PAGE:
A critical Singaporean blogger continues to suffer financial and legal pressure because of a blog post that allegedly accused the city-state’s prime minister, Lee Hsien Loong, of corruption. The episode is part of a disturbing pattern of government legal and financial pressure on critics, but it is also a lesson in how censorship can backfire.
Last month, Roy Ngerng Yi Ling wrote for CPJ about how he was served legal notice, including a demand for an apology to Lee and a “written offer of damages and costs” following his May 15 post on the Central Provident Fund (CPF), the government’s compulsory pension program. Lee’s lawyer alleges that Ngerng accused the prime minister of “criminal misappropriation” of money paid by Singaporeans to the CPF.
On his blog, The Heart Truths, Ngerng, who is also a health-care worker, has frequently posted critical commentary on the People’s Action Party, which has ruled Singapore since 1959.
Ngerng took down the offending post (now being hosted here) and removed the links from his social media accounts. He also removed four other posts and issued a public apology on his blog. In addition, Ngerng offered 5,000 Singapore dollars (US$4,000) in damages to Lee.
Ngerng’s actions were dismissed as “derisory” by Lee’s lawyer, and the prime minister is pursuing a lawsuit–making Ngerng the first online critic in Singapore to be sued by a leader, according to news reports. Ngerng’s lawyer has filed defense papers arguing that there was no case of defamation and no grounds for the aggravated damages, according to reports. A pretrial conference is scheduled for July 17, at which point court dates will be decided, Ngerng told CPJ.
Ngerng has also been fired from his job at a local hospital–a move that he sees as politically motivated. A press release by the hospital said Ngerng’s conduct was “incompatible with the values and standards we expect of our employees. While our staff are free to pursue their personal interests outside work, they must conduct themselves properly, honorably, and with integrity. In particular, they cannot defame someone else without basis, which essentially means knowingly stating a falsehood to the public.”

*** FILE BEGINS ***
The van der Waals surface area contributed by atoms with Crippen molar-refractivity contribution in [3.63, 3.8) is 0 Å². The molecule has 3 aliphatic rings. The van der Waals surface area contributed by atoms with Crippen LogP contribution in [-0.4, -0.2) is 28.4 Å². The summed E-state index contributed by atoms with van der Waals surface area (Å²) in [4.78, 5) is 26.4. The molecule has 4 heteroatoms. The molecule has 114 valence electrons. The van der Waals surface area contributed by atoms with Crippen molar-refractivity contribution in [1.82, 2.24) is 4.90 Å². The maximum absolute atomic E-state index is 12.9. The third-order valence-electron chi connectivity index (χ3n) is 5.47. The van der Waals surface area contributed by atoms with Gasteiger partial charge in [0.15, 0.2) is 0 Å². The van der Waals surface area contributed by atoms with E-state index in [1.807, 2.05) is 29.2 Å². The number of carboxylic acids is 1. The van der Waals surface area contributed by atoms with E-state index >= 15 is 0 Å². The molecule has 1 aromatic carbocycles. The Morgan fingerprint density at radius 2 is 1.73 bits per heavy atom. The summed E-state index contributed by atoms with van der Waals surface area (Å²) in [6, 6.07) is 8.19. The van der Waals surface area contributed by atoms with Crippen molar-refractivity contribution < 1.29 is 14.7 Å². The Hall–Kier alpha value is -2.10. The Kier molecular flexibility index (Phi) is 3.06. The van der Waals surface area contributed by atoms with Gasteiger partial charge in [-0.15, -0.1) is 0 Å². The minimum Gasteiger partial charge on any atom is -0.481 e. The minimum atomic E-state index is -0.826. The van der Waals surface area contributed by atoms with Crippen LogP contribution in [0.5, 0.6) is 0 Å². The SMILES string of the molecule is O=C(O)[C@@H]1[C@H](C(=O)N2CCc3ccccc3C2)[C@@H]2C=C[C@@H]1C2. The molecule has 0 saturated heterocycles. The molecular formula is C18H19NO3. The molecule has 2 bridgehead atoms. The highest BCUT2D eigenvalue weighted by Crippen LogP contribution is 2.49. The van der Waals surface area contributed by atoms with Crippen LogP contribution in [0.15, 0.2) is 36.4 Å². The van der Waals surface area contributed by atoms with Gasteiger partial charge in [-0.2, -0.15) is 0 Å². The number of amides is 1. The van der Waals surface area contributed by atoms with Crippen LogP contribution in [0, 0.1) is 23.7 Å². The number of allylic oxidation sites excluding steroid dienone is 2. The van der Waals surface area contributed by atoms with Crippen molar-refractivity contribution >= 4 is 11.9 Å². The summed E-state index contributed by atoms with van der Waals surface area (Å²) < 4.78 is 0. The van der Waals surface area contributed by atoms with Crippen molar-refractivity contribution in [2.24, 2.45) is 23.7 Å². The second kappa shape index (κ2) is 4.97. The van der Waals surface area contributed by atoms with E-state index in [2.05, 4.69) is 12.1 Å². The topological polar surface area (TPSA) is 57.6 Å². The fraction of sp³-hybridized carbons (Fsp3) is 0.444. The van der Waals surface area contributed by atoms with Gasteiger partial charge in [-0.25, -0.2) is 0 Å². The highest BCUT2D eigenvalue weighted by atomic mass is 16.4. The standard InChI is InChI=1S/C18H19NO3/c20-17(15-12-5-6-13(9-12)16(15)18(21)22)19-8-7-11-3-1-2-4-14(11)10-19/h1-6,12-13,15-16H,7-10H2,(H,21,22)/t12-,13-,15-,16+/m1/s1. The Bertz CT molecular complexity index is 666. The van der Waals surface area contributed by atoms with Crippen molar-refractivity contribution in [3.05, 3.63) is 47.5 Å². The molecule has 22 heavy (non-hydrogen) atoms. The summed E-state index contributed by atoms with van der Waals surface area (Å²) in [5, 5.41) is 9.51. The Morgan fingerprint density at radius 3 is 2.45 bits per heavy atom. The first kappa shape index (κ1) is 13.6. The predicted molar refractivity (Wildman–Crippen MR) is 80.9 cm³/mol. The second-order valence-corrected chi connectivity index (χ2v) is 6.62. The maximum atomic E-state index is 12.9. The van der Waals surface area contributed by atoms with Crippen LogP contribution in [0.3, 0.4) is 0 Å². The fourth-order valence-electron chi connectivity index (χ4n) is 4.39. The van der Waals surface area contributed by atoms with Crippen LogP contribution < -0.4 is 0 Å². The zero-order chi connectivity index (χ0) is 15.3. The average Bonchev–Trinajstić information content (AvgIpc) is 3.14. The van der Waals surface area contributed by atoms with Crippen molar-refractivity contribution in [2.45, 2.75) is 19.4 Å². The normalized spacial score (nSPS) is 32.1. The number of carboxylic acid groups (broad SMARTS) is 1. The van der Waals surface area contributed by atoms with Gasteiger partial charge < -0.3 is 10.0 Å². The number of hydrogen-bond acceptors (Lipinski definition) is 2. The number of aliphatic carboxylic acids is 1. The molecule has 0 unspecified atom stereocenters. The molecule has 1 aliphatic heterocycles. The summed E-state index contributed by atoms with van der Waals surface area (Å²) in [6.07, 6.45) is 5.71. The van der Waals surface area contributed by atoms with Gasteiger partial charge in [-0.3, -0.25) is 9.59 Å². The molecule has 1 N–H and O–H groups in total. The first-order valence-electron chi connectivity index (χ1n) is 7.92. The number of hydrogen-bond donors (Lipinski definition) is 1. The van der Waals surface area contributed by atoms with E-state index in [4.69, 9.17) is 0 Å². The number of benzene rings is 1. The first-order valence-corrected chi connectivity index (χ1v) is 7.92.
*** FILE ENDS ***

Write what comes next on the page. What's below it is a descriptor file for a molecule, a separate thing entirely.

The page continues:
Ngerng told CPJ he has also been denied access to public events related to the CPF, a subject he continues to report on. However, he has garnered media attention and he says he has raised funds for legal fees using crowdsourcing.
While Singaporeans are divided on whether Ngerng’s actions have been appropriate, it is clear that attention to the dispute has opened a wider conversation about the CPF. On June 7, a few thousand people attended a protest in support of Ngerng and against the way the CPF is managed. The government has also begun to explain the CPF through local media and other outlets, according to a local journalist who spoke to CPJ on condition of anonymity for fear of repercussions. “It’s [a] story written out of distrust in the government. But the truth is, the CPF system is [way] too complicated, even staff who work for the agency managing the funds don’t understand how it works…The issue is also borne out of a serious asymmetry of information–you cannot blame people for making conspiracy theories when the government refuses to be fully transparent about the system,” the journalist told CPJ by email.
Bloggers play a crucial role in Singapore, where there is little independent journalism, and that which does exist knows to curtail criticism of the government lest reporters or publications be sued for defamation. Most of the country’s media are directly or indirectly controlled by the government, and self-censorship is prevalent.
Thus, the concerted effort to pressure Ngerng may have a chilling effect on the already-narrow space for critical and independent reporting. But it may also wedge open the door to more debate.